Sunday, April 10, 2011

Were the Romanians better? Not really – the 1970s were not their years either, but 1975 to a point was a year of change from decline to beginning of improvement. It was hardly detectable at the time, only tiny signs were noticeable, nothing convincing yet. If the decline could be marked by the slump of Steaua (Bucharest), the recovery may be seen in shift to Dinamo (Bucharest). At the down of the decade Steaua looked very promising, yet never achieved anything internationally and after the departure of their coach Stefan Kovacz to Ajax (Amsterdam) the team gradually faded away. A whole generation of fairly known players aged and Romania was unable to qualify for the 1974 World Cup. At that time it was a land of practically unknown clubs and players, so it was not surprising that the first signs of ‘life’ were missed. Besides, Dinamo (Bucharest) were hardly newcomer, but one of the usual contenders for Romanian titles. Now, with bland national team and decaying Steaua, how good the Police team could be? The truth is, transitional teams are never really good and most often are not even detected. Dinamo won already two championships in the 70s – 1970-71 and 1972-73. Apart from their fans, they impressed nobody and thus it was assumed that their 8th title in 1974-75 was just another run of the mill performance. And the assumption was largely justified by Dinamo’s record: they won the championship, but 10 out of 34 matches! Hardly convincing… But their fabulous striker Dudu Georgescu won the Golden Shoe, scoring the most goals in Europe – 33 (He was to better this number soon by scoring 47 goals in a single season, but this is another story related to Romanian corruption, eventually leading to the end of this award in 1991.)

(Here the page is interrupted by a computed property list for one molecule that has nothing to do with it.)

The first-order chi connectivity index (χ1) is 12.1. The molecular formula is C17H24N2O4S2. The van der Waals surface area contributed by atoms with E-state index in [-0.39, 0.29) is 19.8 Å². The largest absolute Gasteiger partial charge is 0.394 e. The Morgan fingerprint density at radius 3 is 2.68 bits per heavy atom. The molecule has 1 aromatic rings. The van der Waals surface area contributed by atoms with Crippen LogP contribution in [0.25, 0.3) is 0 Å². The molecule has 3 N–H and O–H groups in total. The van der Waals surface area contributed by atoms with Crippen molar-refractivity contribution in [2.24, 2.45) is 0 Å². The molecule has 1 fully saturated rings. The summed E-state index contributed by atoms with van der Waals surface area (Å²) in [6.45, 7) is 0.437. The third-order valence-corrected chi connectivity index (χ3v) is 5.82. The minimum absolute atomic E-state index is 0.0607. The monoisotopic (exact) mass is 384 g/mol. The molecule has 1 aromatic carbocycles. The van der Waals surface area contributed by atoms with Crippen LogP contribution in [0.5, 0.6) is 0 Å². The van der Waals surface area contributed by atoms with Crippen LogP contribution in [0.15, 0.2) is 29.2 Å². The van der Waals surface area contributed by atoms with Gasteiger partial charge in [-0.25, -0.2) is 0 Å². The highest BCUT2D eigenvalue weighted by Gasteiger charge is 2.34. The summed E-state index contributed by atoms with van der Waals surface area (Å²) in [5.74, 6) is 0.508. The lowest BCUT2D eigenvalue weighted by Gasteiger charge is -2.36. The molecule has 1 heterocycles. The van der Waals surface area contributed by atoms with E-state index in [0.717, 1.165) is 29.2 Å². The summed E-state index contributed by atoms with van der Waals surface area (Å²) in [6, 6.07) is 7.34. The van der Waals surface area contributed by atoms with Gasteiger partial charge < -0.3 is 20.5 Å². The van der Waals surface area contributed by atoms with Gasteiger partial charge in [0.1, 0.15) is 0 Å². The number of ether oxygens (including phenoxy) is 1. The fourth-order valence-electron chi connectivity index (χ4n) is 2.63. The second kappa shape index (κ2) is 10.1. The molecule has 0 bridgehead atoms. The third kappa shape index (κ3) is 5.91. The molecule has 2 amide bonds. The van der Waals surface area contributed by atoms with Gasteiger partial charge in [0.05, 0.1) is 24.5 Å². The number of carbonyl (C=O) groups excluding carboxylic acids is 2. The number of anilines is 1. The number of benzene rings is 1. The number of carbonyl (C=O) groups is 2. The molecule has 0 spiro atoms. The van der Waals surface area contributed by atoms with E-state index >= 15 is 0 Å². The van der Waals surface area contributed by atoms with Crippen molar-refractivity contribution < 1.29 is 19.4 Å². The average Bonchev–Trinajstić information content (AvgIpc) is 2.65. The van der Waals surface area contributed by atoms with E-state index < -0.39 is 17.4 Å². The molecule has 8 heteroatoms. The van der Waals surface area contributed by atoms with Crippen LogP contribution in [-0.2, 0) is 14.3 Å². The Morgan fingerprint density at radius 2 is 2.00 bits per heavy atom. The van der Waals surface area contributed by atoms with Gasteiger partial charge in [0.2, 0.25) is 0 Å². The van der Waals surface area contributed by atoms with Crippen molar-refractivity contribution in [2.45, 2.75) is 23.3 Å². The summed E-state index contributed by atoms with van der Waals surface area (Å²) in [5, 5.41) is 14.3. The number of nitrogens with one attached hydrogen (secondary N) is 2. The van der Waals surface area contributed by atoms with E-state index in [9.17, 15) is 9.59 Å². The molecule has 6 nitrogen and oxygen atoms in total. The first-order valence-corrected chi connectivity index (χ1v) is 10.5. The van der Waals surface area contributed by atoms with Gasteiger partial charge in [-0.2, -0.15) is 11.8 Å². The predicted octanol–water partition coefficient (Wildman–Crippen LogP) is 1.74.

The old club’s logo, when Dinamo was not yet nicknamed ‘Red Dogs’ – or if they were, the nickname was hardly a compliment for a club belonging to Securitate – the Romanian Secret Political Police.

Good, bad, cops or not, winners are winners… Dinamo was coached by former well known player from the 1960s – Ion Nunweiller (actually, assistant coach), one of the great Nunweiller dynasty – the third of 7 brothers, all remarkable players. Radu Nunweiller (often listed in the old fashion way as Nunweiller VI) was still playing. The future great, in terms of international success, coach – Mircea Lucescu – was part of this team and still a member of the Romanian national team. Also Cornel Dinu and Alexandru Satmareanu (or Satmareanu II), who was of the ‘next’ generation of exported Romanian players (joined VfB Stuttgart in 1980 and Fort Lauderdale Strikers in 1982) – an ethic Hungarian, he is sometimes listed under his original name nowadays: Alexander Szatmari. More or less, those were players established in the 1960s, but the wind of change came from the young Dudu Georgescu, scoring goals in stupefying numbers. As often is the case, ‘winds of change’ are just ‘winds’… Georgescu somehow never reached the fame and the recognition of the Romanian players of the 1980s and 1990s – he was pretty much lone bird, playing in transitional decade. Since Ronmanian national team was not very strong yet, Georgescu was not much noticed abroad. He wasn’t scoring that much for Romania either, which eventually tainted his goalscoring reputation – were his goals for Dinamo fairly scored or were they ‘doctored’? Later Romanian goalscorers were proved ‘helped’, to say the least, in order of winning the Golden Shoe, so why not Georgescu’s too? But suspicion was casted years later – in 1975 he was just a faint sign of better days coming. Still ‘may be’ coming… and big ‘may be’ it was.